(Bloomberg News) — China’s promises in its phase one trade deal to increase purchases from the U.S. will be even tougher to fulfill now that a new virus is hammering demand and interfering with supply chains.
In the first year of the deal, which takes effect in mid-February, China committed to buy an extra $76.7 billion worth of American goods beyond what it purchased in 2017, and an additional $123.3 billion in the second year. The agreement signed just over two weeks ago marked an easing in tensions that flared as the world’s two largest economies waged a trade war.
As the coronavirus spreads, however, attention is focusing on a part of the agreement which states the U.S. and China will consult “in the event that a natural disaster or other unforeseeable event” delays either nation from complying with the agreement.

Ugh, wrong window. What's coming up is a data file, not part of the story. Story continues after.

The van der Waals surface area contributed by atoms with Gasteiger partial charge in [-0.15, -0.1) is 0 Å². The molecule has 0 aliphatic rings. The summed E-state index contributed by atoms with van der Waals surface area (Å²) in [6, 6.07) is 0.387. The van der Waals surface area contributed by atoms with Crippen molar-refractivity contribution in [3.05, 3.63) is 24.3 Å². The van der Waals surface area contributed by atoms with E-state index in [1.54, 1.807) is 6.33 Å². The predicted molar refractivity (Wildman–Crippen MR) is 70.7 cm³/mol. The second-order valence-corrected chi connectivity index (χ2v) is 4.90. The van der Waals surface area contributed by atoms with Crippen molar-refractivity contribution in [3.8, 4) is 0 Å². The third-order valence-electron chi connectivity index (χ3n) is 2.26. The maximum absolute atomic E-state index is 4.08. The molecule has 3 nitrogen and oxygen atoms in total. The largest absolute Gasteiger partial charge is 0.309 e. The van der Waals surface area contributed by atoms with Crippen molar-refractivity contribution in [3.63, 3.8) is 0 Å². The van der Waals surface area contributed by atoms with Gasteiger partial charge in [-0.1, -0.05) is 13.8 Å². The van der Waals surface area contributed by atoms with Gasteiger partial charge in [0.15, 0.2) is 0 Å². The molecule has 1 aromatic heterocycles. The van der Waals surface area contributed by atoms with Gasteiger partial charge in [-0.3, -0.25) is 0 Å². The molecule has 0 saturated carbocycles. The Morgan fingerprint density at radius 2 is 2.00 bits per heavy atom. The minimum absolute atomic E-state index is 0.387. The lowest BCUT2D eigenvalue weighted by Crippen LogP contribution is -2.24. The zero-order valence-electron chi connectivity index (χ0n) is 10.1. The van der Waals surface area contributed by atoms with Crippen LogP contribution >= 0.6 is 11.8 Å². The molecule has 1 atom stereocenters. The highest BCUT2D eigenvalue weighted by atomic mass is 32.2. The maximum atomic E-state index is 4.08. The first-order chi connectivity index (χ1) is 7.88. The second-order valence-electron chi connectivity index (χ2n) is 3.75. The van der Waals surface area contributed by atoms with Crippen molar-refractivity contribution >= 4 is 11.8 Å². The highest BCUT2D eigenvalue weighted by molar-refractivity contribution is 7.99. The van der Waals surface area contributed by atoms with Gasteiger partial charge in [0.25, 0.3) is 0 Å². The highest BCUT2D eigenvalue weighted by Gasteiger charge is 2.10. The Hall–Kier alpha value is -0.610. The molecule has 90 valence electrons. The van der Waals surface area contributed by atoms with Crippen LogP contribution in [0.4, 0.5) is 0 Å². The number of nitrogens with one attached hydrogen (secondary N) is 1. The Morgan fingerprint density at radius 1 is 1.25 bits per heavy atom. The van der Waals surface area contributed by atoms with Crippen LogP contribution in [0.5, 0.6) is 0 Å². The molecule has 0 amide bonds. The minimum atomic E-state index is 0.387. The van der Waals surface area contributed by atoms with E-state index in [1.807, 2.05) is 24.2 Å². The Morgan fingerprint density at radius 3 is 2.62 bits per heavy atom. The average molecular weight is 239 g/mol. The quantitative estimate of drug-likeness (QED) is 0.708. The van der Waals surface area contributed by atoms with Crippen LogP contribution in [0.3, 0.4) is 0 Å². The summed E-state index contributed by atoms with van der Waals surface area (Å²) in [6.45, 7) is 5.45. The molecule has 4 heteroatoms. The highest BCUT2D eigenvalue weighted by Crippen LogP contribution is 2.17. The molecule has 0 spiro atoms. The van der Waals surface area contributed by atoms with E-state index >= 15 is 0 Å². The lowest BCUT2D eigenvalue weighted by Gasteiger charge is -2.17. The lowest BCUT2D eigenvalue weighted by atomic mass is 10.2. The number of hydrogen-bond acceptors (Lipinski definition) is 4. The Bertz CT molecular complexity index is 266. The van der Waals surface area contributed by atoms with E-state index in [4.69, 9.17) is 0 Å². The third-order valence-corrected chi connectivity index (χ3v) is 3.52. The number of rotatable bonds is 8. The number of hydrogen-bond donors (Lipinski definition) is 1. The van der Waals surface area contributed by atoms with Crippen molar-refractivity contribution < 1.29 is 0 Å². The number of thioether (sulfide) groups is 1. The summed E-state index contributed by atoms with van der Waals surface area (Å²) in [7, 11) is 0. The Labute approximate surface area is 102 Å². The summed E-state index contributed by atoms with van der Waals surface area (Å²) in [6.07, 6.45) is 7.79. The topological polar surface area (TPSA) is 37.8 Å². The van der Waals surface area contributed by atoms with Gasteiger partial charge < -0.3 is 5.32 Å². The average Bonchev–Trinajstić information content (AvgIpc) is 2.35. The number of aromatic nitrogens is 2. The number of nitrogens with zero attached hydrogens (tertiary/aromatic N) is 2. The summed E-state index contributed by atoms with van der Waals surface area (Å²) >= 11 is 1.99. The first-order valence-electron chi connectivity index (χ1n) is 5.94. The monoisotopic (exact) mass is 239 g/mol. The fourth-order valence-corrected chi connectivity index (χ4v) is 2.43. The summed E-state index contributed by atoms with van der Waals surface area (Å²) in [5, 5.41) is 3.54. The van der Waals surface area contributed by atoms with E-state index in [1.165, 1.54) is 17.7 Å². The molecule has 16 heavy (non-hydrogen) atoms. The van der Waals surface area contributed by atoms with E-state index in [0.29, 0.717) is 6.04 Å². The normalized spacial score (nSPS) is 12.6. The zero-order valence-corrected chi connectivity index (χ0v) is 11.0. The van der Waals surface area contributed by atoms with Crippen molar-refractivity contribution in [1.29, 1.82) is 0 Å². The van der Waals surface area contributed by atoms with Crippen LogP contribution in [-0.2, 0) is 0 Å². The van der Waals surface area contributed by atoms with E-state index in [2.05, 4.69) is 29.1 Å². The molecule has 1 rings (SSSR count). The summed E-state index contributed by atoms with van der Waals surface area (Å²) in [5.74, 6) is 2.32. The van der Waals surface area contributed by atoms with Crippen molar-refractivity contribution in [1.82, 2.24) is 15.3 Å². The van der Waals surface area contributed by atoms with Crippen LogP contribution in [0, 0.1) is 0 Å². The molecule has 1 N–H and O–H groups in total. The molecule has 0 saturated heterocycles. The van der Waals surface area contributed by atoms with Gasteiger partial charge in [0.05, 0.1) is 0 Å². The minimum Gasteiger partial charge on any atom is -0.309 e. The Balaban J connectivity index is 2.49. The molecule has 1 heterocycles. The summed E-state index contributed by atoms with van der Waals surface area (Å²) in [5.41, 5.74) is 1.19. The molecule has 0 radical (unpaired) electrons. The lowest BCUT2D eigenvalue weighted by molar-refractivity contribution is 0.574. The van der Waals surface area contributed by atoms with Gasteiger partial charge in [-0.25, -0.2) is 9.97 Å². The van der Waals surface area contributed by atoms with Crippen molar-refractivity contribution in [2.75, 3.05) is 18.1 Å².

“It obviously is going to have some ramifications economy-wide, which we hope will not inhibit the purchase goal that we have for this year,” U.S. Agriculture Secretary Sonny Perdue said Jan. 29. “We’ll have to look ahead and see.
“But the honest answer is we just don’t know yet. But we’re hoping for a very quick conclusion.”
The health crisis has hit financial and commodity markets in recent days.
Futures prices for soybeans — a key component of China’s import commitments in the deal — fell for an eighth straight day Jan. 29, the longest skid in almost two months.
Meanwhile, economists are ratcheting up their estimates of the blow to economic growth. Nomura International Ltd. says the drag could exceed that seen during the SARS outbreak of 2003.